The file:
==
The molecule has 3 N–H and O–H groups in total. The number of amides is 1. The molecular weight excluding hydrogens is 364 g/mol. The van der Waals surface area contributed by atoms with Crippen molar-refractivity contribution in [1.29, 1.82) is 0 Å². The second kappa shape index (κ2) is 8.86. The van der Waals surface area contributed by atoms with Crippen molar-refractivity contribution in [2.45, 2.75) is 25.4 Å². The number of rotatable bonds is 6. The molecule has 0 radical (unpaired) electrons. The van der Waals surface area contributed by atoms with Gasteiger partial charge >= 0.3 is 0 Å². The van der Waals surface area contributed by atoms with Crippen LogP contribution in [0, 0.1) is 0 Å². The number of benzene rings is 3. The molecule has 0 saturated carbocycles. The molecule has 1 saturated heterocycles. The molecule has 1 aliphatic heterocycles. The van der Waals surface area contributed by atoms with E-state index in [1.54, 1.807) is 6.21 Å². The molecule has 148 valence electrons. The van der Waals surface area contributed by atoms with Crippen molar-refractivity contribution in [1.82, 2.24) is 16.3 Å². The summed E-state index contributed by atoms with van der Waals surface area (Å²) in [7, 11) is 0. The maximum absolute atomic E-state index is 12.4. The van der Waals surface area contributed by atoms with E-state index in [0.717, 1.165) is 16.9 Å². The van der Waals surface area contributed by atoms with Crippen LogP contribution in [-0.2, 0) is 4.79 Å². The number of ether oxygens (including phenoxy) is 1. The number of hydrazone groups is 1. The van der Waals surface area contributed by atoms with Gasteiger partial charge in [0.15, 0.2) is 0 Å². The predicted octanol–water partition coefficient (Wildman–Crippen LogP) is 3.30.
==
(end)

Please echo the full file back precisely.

The molecule has 3 N–H and O–H groups in total. The number of amides is 1. The molecular weight excluding hydrogens is 364 g/mol. The van der Waals surface area contributed by atoms with Crippen molar-refractivity contribution in [1.29, 1.82) is 0 Å². The second kappa shape index (κ2) is 8.86. The van der Waals surface area contributed by atoms with Crippen molar-refractivity contribution in [2.45, 2.75) is 25.4 Å². The number of rotatable bonds is 6. The molecule has 0 radical (unpaired) electrons. The van der Waals surface area contributed by atoms with Gasteiger partial charge >= 0.3 is 0 Å². The van der Waals surface area contributed by atoms with Crippen LogP contribution in [0, 0.1) is 0 Å². The number of benzene rings is 3. The molecule has 0 saturated carbocycles. The molecule has 1 saturated heterocycles. The molecule has 1 aliphatic heterocycles. The van der Waals surface area contributed by atoms with E-state index in [1.54, 1.807) is 6.21 Å². The molecule has 148 valence electrons. The van der Waals surface area contributed by atoms with Crippen molar-refractivity contribution in [1.82, 2.24) is 16.3 Å². The summed E-state index contributed by atoms with van der Waals surface area (Å²) in [7, 11) is 0. The maximum absolute atomic E-state index is 12.4. The van der Waals surface area contributed by atoms with E-state index in [0.717, 1.165) is 16.9 Å². The van der Waals surface area contributed by atoms with Crippen LogP contribution in [-0.2, 0) is 4.79 Å². The number of ether oxygens (including phenoxy) is 1. The number of hydrazone groups is 1. The van der Waals surface area contributed by atoms with Gasteiger partial charge in [0.15, 0.2) is 0 Å². The predicted octanol–water partition coefficient (Wildman–Crippen LogP) is 3.30.